In Central Europe widespread and traditional wine glass with 0.2 or 0.25 liter volume. According to an old version, the name derives from the Low German word "römmen" (boast) and is supposed to mean "fame glass", meaning "splendor glass" and thus express exclusivity. Presumably, however, the name derives from "Vitrum Romarium" (Roman glass). In former times fragments of old Roman glass were called, which one used in Germany for the melt and made these glasses out of it.
The term was first used in 1501 in Neuss (North Rhine-Westphalia). Forerunner of the Romans was the Berkemeyer cup from the 16th century made of green forest glass, which is greenish colored potash glass (picture left). Significant is the bulbous-apple-shaped, thick-walled calyx on a tapered, thick stem on a broad foot. The foot is used for grip safety burl (Nuppen) occupied.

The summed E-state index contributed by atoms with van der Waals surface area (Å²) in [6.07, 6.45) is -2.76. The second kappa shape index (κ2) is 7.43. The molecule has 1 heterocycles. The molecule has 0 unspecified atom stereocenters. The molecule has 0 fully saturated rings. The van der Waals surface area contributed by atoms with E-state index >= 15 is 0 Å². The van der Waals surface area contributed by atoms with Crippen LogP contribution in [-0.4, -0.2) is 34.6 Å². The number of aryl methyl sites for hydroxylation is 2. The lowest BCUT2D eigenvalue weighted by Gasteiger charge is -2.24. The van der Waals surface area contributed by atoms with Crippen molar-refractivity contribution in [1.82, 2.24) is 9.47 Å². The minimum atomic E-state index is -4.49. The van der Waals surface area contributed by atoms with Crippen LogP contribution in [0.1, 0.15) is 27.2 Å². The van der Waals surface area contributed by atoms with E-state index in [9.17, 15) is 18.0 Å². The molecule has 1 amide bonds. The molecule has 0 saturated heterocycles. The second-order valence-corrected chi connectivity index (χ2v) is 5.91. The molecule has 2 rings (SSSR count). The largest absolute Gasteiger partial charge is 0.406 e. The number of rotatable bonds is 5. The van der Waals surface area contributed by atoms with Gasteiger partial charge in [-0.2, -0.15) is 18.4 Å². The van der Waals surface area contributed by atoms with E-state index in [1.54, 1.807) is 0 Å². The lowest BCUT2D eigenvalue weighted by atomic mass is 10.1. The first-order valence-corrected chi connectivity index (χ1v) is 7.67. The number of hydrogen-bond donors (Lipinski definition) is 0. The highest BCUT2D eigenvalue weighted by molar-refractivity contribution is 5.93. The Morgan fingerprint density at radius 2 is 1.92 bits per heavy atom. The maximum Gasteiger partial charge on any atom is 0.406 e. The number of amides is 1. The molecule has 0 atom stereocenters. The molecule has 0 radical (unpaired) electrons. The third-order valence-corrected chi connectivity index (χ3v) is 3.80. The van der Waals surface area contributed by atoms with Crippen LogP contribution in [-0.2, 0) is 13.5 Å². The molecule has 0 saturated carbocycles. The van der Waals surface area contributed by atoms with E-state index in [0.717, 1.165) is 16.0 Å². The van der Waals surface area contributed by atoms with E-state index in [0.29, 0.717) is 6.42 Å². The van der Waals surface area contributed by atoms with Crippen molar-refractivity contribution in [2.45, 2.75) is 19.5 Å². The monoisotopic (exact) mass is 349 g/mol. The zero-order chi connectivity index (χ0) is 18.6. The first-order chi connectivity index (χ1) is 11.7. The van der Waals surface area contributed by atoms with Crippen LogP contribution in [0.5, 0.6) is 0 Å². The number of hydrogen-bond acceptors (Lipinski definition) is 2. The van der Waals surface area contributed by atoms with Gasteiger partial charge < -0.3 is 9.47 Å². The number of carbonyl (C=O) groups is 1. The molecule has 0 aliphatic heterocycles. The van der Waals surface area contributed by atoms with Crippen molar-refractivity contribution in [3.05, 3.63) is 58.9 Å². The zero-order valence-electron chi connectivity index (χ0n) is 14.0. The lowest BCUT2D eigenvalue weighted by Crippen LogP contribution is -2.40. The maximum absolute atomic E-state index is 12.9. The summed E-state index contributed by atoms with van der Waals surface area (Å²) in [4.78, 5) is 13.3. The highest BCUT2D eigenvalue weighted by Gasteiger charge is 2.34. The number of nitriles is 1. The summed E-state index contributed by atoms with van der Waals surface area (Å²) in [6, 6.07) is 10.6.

In the 20th century numerous variants of the historicist Romans were created, the Kuppa (upper shell) were decorated with various decors such as coats of arms, vine leaves, flowers and geometric ornaments, as well as gilded foot and glass rim. The Kuppa is today mostly smooth (picture right). Typical of the area is the Roman glass in the Rheingau, For professional wine tastings, the glass is not suitable and is rather not used in the upscale restaurant operation. It is mainly in taverns ( Buschenschank and Winery ) quite popular. See also below wine vessels and wine glasses,